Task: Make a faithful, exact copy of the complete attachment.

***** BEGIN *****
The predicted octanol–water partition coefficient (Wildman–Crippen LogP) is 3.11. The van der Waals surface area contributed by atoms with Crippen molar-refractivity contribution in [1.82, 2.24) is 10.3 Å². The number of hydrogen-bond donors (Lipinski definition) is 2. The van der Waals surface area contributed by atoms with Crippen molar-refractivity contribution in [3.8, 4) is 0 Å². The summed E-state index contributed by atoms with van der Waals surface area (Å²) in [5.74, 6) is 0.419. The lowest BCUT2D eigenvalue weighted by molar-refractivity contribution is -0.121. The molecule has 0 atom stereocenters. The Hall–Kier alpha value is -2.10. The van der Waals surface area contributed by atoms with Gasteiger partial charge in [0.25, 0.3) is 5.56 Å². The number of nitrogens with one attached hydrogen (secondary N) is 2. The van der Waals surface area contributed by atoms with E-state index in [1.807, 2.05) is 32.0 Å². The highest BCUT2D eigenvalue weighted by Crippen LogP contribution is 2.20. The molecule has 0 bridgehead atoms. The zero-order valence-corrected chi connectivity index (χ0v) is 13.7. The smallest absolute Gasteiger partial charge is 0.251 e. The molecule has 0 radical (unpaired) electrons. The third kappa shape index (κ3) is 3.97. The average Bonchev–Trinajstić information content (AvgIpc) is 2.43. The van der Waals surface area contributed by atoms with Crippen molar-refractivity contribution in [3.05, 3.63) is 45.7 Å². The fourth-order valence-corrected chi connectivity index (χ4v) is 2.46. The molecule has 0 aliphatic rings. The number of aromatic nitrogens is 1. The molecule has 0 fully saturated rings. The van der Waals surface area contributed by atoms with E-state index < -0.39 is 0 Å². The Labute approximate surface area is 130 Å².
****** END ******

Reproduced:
The predicted octanol–water partition coefficient (Wildman–Crippen LogP) is 3.11. The van der Waals surface area contributed by atoms with Crippen molar-refractivity contribution in [1.82, 2.24) is 10.3 Å². The number of hydrogen-bond donors (Lipinski definition) is 2. The van der Waals surface area contributed by atoms with Crippen molar-refractivity contribution in [3.8, 4) is 0 Å². The summed E-state index contributed by atoms with van der Waals surface area (Å²) in [5.74, 6) is 0.419. The lowest BCUT2D eigenvalue weighted by molar-refractivity contribution is -0.121. The molecule has 0 atom stereocenters. The Hall–Kier alpha value is -2.10. The van der Waals surface area contributed by atoms with Gasteiger partial charge in [0.25, 0.3) is 5.56 Å². The number of nitrogens with one attached hydrogen (secondary N) is 2. The van der Waals surface area contributed by atoms with E-state index in [1.807, 2.05) is 32.0 Å². The highest BCUT2D eigenvalue weighted by Crippen LogP contribution is 2.20. The molecule has 0 bridgehead atoms. The zero-order valence-corrected chi connectivity index (χ0v) is 13.7. The smallest absolute Gasteiger partial charge is 0.251 e. The molecule has 0 radical (unpaired) electrons. The third kappa shape index (κ3) is 3.97. The average Bonchev–Trinajstić information content (AvgIpc) is 2.43. The van der Waals surface area contributed by atoms with Crippen molar-refractivity contribution in [3.05, 3.63) is 45.7 Å². The fourth-order valence-corrected chi connectivity index (χ4v) is 2.46. The molecule has 0 aliphatic rings. The number of aromatic nitrogens is 1. The molecule has 0 fully saturated rings. The van der Waals surface area contributed by atoms with E-state index < -0.39 is 0 Å². The Labute approximate surface area is 130 Å².